This status quo is not sustainable with 11-million working age unemployed, more than 17-million on social grants and a young, poorly educated youth bulge. We need urgently to rethink the political economy or we’ll face revolutionary change, driven by naive populists who have been reading archaic Marxisms and Leninisms, with a just enough of a mix of black African consciousness to give them a sense of purpose. These populists are misguided and dangerous, because they understand neither the psychology of true human emancipation nor the economics thereof.
Without getting side-tracked into a discussion of what liberation means, and to whom, let’s accept that South Africa needs a new viable vision for a political economy in 2030, where more citizens enjoy a slice of the pie. A future where hope for upward mobility is a reasonable feeling. A system in which every South African, with a little help from the state and society at large, can emerge as a productive, dignified, and even affluent participant, if they want to.
4. What is our geo-strategic future in the region, given our resources and capabilities?
South Africa is not an island. If Zimbabwe’s last decade has taught us anything, it should be that we are vulnerable to the whims of the region. Similarly, we will be the beneficiaries should the region develop and grow. As the regional power, in economic terms at least, it is in our interests to think long and hard about what this means for us geo-strategically.
We have certain innate resources and hard-earned capabilities as a country. We have logistics infrastructure, rare earth metals and we’re good at plastics and chemicals manufacturing. What are our neighbours good at and how can we leverage these differences to complement each other? Will we sit back and watch Mozambique become a gas and energy powerhouse and Zimbabwe recover from Mugabe’s misrule alone, or will be on a journey of mutual-benefit with these neighbours? I doubt that, left to the politicians and industrial policy community, these opportunities will be effectively identified and used.
5. The Global South is changing, what is our role?
In the next 50 years China will probably become the polar end of a bipolar world in which Western orthodoxies are challenged and new markets in East Asia emerge larger, more vibrant and hopefully more conducive to business than ever before. South Africa needs to position for this wave of global systemic change. The BRICS formation and development bank, in this context, is a good move. However, we should not imagine that the Americas and Europe will simply lie down and give away their leadership perch. They remain centres of innovation, knowhow and immense wealth. The key for South Africa will be to dance with various suitors, depending on the music playing at the time.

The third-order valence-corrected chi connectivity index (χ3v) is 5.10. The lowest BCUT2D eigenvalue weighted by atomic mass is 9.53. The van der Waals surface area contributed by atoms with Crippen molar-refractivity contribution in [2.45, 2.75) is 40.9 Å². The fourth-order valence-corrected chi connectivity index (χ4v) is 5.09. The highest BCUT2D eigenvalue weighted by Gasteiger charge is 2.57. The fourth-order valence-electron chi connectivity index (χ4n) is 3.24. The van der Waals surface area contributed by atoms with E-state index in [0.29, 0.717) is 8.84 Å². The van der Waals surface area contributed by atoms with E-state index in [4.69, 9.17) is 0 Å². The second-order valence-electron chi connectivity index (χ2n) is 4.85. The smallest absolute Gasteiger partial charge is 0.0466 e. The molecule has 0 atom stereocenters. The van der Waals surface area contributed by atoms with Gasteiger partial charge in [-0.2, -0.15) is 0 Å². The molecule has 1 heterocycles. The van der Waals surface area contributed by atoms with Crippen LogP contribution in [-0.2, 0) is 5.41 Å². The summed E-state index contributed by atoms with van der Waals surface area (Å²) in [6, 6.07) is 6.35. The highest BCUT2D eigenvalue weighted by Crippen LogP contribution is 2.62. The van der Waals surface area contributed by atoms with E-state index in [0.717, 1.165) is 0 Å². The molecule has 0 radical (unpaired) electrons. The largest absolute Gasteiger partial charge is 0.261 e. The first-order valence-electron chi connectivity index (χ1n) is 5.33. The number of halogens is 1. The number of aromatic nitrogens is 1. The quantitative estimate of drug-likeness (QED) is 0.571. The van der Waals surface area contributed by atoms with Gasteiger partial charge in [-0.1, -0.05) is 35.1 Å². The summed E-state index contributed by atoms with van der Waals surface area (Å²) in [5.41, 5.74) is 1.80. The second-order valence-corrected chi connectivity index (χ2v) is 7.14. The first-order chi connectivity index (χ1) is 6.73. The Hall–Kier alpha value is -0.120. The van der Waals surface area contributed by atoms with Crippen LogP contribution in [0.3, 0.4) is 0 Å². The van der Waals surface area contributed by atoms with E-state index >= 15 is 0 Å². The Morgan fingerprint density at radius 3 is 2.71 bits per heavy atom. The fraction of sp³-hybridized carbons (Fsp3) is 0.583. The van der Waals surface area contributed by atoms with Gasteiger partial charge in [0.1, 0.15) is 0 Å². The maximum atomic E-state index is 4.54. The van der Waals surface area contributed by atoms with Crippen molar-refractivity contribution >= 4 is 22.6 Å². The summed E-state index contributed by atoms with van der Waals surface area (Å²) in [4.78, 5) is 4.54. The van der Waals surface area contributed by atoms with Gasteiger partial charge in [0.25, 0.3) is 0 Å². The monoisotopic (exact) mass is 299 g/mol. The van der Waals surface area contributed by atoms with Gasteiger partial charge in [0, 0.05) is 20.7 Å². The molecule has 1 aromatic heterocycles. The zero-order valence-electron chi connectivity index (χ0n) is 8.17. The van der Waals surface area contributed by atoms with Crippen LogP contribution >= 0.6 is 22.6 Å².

Also, to prevent us from being a junior partner in these relationships, we need to inculcate a world view free from ideologies and paradigms that blind us to the very real opportunities for our nation to participate in a global order where friends are fickle and there are no guarantees of stability and growth.
South Africa has succeeded at many things, from developing world-class companies to innovating in social processes and political transition. But we have not yet succeeded at turning our often-fledgling country into a nation. We have deep fault lines and unforgettable histories from which we are yet to recover. But we do have a lot to work with. We are not at war, nor are we starting from scratch. We are capable people, have an open society and an abundance of energy. If aligned and invested, imagine what we can become. DM
Marius Oosthuizen is a member of faculty at GIBS. He teaches leadership, strategy and ethics.
Photo of Johannesburg at night by Nico Roets via Flickr
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No, not really. But now that we have your attention, we wanted to tell you a little bit about what happened at SARS.
Tom Moyane and his cronies bequeathed South Africa with a R48-billion tax shortfall, as of February 2018. It's the only thing that grew under Moyane's tenure... the year before, the hole had been R30.7-billion. And to fund those shortfalls, you know who has to cough up? You - the South African taxpayer.